Sarah Allen delved into the barista underground from an unlikely entry point: “I became a teenage boy for six months,” she says. As a grad student at U of O in Eugene, Sarah focused on subcultures and sought out to follow the type of teen that fits the profile of those who have become high school gunmen. She volunteered in a classroom, and chose a boy and his group of friends to shadow. In such a study, the researcher shouldn’t typically affect her subjects, but she says, “having that attention on him actually made him gain confidence.” Lucky for us, her effect has been much the same on the coffee industry.
“I feel exceptionally happy as a writer to live and work within the community I write about,” she says.
Sarah grew up in Berkeley, California and worked as a music critic for a paper in the Bay Area for a time until she went to grad school. In 2001, she started writing for the trade magazine Fresh Cup, and later became further enmeshed in barista culture when she became a trainer at Zoka Coffee in Seattle for a year, helping baristas prepare their presentation element for barista competitions. “This was the time when everyone thought baristas were college kids who were trying to buy beer and didn’t really give a shit about what they were doing,” she says. “Then there was this group especially from Seattle and Portland who were really invested in [being baristas] as a career, and that was what I was really interested in.”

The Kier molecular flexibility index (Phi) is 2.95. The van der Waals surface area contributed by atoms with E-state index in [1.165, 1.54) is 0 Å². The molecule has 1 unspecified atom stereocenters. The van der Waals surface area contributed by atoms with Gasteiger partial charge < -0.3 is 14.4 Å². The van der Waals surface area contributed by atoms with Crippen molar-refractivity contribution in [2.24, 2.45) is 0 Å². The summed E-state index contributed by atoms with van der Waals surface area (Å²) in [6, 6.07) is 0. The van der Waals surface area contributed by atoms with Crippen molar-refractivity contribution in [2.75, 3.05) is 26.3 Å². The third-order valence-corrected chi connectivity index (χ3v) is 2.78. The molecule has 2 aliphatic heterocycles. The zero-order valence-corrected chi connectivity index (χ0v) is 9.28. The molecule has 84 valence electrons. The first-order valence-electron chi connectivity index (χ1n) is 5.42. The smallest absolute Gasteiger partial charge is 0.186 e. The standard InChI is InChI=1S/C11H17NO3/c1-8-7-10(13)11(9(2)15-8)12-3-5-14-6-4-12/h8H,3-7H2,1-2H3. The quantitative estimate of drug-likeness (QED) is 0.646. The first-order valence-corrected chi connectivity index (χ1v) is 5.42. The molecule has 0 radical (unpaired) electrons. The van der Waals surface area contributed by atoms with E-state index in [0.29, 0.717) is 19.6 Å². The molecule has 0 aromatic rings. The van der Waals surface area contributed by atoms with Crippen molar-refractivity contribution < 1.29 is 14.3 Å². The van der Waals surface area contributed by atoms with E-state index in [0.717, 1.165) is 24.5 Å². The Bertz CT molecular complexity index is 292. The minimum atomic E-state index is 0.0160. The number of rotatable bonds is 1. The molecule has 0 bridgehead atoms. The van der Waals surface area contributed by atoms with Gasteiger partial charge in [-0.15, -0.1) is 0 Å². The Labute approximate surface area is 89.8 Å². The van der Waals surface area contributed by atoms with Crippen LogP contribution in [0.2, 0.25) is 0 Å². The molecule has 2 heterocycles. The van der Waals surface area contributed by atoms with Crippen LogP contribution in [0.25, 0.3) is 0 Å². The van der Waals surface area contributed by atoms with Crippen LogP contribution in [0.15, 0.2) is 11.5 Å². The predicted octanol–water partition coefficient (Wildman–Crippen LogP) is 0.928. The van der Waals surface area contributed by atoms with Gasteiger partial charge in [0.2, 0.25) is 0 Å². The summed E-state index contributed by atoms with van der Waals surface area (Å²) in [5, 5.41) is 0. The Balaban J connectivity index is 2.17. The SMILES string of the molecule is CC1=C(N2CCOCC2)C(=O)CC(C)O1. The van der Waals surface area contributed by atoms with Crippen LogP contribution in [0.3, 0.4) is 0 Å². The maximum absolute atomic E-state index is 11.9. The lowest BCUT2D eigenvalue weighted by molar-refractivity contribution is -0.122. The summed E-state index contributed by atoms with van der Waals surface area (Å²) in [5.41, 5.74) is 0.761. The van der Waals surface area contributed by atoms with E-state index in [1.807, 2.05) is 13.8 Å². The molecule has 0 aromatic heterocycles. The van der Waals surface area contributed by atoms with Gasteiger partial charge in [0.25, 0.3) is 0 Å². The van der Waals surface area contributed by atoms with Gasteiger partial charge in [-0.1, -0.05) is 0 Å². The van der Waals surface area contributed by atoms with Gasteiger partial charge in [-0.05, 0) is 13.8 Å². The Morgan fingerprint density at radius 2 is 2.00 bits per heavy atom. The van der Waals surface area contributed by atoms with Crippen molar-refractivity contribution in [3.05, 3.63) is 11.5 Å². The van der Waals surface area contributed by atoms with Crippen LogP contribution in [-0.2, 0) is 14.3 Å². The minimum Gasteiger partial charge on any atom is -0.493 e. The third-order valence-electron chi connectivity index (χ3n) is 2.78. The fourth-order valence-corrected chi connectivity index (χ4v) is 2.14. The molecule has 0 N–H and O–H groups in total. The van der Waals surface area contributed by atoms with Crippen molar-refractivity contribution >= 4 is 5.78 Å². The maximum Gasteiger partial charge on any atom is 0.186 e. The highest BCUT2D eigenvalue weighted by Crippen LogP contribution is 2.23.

Sarah and her husband Ken Olsen, who is also a writer and acts as Barista Magazine’s publisher, quit their day jobs and founded the publication in 2005. “We decided in the beginning we weren’t going to rely on professional freelancers. I wanted all of our writers to work in the coffee industry.” (more…)